A 38 female patient with a diagnosis of primary CNS lymphoma was admitted for MATRIX (methotrexate, rituximab, thiopeta, cytarabine) chemotherapy. Prior to chemotherapy and while on steroids she became increasingly polydipsic and polyuric with blood biochemistry demonstrating a sodium of 164 mmol/l. An endocrine review of the patient was requested and a diagnosis of cranial diabetes insipidus was suspected due to the extent of infiltration of the hypothalamus and pituitary stalk by the CNS lymphoma. Formal testing for diabetes insipidus was not possible due to the patients condition. A pragmatic trial treatment with Desmopressin was initiated with good effect while closely monitoring fluid balance and serum sodium levels. Further blood testing demonstrated hypothyroidism and a suppressed gonadal axis. A diagnosis of pan hypopituitarism was made and Levothyroxine initiated with plans to review gonadal and adrenal axes following chemotherapy. During the second cycle of MATRIX chemotherapy the patient developed methotrexate toxicity. This resulted in a severe acute kidney injury requiring dialysis after which her renal function returned to baseline. Protocols to avoid Methotrexate toxicity require intravenous fluid at up to 250 ml/h so that a significant diuresis is achieved. Methotrexate toxicity was in part exacerbated by Desmopressin treatment which reduced the anticipated diuresis. Following chemotherapy and prior to discharge the patients Desmopressin was adjusted to achieve a normal fluid balance with stable sodium levels. Further cycles of chemotherapy are planned with down titration of Desmopressin under strict fluid input/output and serum sodium monitoring. How does this route to diagnosis differ from outpatient assessment of patients with possible diabetes insipidus? How would you coordinate future treatment with Desmopressin and chemotherapy?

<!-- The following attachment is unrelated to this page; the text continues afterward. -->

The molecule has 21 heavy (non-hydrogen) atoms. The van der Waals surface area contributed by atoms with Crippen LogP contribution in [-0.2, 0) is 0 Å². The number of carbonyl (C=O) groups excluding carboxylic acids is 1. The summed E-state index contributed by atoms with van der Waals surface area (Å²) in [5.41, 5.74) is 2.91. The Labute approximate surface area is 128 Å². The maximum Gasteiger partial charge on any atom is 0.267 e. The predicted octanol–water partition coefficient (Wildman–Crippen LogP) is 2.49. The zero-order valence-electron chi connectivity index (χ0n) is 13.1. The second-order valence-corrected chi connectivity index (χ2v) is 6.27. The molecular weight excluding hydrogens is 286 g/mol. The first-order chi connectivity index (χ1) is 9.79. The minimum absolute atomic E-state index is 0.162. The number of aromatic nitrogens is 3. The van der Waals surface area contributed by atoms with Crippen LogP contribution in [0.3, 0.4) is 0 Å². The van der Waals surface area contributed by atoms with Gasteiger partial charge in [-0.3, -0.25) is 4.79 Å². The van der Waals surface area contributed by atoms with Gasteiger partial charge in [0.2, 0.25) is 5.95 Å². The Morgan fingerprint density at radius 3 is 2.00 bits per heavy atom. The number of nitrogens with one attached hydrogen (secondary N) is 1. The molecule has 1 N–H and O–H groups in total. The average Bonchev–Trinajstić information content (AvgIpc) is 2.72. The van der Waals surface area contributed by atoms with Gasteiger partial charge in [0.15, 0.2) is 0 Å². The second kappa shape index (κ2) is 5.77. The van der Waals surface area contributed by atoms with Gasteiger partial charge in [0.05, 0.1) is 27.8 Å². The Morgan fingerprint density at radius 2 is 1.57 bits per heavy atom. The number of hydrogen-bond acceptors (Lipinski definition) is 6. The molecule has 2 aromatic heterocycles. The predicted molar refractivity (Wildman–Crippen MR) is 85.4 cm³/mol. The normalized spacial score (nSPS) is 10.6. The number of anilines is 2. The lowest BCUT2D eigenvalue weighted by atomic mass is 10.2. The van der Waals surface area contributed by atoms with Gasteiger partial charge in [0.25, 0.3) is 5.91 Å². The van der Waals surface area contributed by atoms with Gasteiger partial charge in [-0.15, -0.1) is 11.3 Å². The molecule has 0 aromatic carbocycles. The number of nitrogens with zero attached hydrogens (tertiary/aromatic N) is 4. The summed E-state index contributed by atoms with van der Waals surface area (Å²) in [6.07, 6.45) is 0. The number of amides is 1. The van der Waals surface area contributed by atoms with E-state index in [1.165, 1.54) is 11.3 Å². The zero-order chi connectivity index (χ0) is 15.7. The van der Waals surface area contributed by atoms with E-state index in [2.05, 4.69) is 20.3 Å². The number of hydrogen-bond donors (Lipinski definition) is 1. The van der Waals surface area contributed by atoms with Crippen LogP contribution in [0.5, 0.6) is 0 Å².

16 - 18 Apr 2018
Society for Endocrinology